- The Washington Times - Thursday, June 4, 2015

Vivian Bailey, 97, rode elephants in Thailand and camels in Morocco long before she ever had the opportunity to go on a school class field trip. Ms. Bailey traveled to over 50 countries as an adult, but she never had a chance to visit historical sites with classmates while attending Tulsa, Oklahoma’s segregated schools.

Nearly 80 years after her graduation, she took her first school field trip to the nation’s capital along with students from Running Brook Elementary School in Columbia, Maryland, where she helps raise funds for school trips and supplies.

“The favorite thing for me was seeing the children enjoy it. They were very excited about the fact they were going to see these historical places,” Ms. Bailey said. “Some of these children probably have not even been out of Howard County, and many of them probably have not been to the District.”

The White House took notice of Ms. Bailey’s commitment to community service and invited her there for a second field trip last week, when President Obama and Vice President Joseph R. Biden surprised her in the Oval Office.

“It’s an awesome, wonderful honor to meet the president of the United States. I never dreamed of our having a [black] president, and to have a [black] president in my lifetime and to get to meet him — both things are just beyond my wildest dreams,” she said.

Mr. Obama is not the only president Ms. Bailey has met. She once spoke at an event with Bill Clinton and later joked about making him her adoptive grandson.

“I have a bunch of adopted children, but [Mr. Clinton] wrote me a nice personal note, and he said he would be proud to be my adopted grandson,” she said.

Even after receiving the surprise of a lifetime in the Oval Office, Ms. Bailey nonetheless had a request for first lady Michelle Obama, who was unable to join the president.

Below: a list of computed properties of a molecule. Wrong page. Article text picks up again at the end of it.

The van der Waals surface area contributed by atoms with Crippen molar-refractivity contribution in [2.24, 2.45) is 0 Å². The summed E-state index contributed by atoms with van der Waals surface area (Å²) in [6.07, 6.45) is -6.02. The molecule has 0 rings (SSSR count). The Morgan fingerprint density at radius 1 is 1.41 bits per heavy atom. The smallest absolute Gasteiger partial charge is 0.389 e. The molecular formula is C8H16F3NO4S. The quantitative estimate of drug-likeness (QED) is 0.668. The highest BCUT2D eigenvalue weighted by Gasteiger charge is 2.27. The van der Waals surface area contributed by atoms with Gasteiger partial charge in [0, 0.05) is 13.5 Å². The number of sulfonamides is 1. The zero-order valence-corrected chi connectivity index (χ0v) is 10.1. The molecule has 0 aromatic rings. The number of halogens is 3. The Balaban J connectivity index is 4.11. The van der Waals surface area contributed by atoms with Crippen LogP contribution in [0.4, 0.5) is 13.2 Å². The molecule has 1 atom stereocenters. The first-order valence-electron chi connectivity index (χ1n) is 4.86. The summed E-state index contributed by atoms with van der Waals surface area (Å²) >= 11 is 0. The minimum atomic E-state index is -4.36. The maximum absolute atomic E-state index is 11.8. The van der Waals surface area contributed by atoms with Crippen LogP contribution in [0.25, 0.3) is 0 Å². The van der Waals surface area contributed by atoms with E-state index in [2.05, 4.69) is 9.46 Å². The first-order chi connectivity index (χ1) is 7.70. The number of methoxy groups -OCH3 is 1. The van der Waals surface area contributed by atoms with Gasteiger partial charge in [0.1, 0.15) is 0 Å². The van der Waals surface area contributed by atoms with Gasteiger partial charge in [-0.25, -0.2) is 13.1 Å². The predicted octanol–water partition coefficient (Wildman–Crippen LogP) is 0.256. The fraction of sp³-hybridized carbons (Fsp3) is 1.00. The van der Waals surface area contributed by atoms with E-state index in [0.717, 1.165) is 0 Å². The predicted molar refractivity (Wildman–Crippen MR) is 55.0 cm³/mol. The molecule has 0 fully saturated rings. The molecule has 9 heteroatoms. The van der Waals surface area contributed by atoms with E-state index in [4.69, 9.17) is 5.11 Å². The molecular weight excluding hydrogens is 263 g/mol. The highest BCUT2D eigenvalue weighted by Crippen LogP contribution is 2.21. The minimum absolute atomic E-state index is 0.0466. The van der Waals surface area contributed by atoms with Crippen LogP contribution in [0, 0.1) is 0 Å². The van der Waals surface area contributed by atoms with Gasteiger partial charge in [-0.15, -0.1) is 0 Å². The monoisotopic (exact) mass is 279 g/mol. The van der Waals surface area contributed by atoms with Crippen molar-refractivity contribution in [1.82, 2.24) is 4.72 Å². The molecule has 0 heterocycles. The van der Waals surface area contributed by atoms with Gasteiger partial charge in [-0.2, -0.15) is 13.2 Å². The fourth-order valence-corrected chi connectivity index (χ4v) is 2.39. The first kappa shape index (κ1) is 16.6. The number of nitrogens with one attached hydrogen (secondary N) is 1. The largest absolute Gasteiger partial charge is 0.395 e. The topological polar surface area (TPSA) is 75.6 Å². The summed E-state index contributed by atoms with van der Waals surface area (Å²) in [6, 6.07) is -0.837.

“I’m going to put in a request, a hope that maybe in the fall [Mrs. Obama] could visit our school.”

Ms. Bailey said that having the nation’s first black first lady speak to children at Running Brook Elementary would be “icing on the cake.”

“I would feel like it was again a recognition of what I have tried to do over the years,” she said. “And for the children, it would be an unforgettable experience.”

Ms. Bailey shared her perspective on changes in the nation’s social climate throughout her nearly 100 years, from having to use separate water fountains and buses in the segregated Oklahoma of her youth to meeting the nation’s first black president as a near-centenarian.

“Any progress is good, and we still have a ways to go, but so many things have improved. There’s no denying that,” she said. “Sometimes, if I’m doing a [survey] or something where they have [categories] of black and white, I just scratch that out and put ‘human.’ I know we are all members of the human race.”

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